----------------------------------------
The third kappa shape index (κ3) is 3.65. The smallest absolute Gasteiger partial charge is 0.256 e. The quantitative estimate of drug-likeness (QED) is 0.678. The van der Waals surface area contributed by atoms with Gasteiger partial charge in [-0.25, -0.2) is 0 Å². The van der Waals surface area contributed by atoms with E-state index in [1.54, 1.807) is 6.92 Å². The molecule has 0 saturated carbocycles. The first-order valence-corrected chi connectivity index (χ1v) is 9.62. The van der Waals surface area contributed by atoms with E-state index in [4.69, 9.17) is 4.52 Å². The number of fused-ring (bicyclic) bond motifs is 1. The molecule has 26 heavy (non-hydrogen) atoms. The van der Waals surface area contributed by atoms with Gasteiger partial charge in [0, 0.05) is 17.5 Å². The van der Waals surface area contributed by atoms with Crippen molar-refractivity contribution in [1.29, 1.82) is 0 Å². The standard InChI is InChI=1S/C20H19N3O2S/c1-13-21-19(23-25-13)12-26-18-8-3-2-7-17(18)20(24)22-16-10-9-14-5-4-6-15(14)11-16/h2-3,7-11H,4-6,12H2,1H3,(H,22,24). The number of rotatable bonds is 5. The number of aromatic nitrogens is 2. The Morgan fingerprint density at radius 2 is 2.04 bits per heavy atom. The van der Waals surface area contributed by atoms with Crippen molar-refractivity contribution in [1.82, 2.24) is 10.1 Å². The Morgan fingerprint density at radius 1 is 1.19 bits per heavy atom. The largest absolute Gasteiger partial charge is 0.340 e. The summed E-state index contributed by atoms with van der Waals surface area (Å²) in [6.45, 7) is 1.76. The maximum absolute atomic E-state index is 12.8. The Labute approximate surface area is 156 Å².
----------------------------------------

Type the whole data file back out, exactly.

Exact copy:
The third kappa shape index (κ3) is 3.65. The smallest absolute Gasteiger partial charge is 0.256 e. The quantitative estimate of drug-likeness (QED) is 0.678. The van der Waals surface area contributed by atoms with Gasteiger partial charge in [-0.25, -0.2) is 0 Å². The van der Waals surface area contributed by atoms with E-state index in [1.54, 1.807) is 6.92 Å². The molecule has 0 saturated carbocycles. The first-order valence-corrected chi connectivity index (χ1v) is 9.62. The van der Waals surface area contributed by atoms with E-state index in [4.69, 9.17) is 4.52 Å². The number of fused-ring (bicyclic) bond motifs is 1. The molecule has 26 heavy (non-hydrogen) atoms. The van der Waals surface area contributed by atoms with Gasteiger partial charge in [0, 0.05) is 17.5 Å². The van der Waals surface area contributed by atoms with Crippen molar-refractivity contribution in [1.29, 1.82) is 0 Å². The standard InChI is InChI=1S/C20H19N3O2S/c1-13-21-19(23-25-13)12-26-18-8-3-2-7-17(18)20(24)22-16-10-9-14-5-4-6-15(14)11-16/h2-3,7-11H,4-6,12H2,1H3,(H,22,24). The number of rotatable bonds is 5. The number of aromatic nitrogens is 2. The Morgan fingerprint density at radius 2 is 2.04 bits per heavy atom. The van der Waals surface area contributed by atoms with Crippen molar-refractivity contribution in [1.82, 2.24) is 10.1 Å². The Morgan fingerprint density at radius 1 is 1.19 bits per heavy atom. The largest absolute Gasteiger partial charge is 0.340 e. The summed E-state index contributed by atoms with van der Waals surface area (Å²) in [6.45, 7) is 1.76. The maximum absolute atomic E-state index is 12.8. The Labute approximate surface area is 156 Å².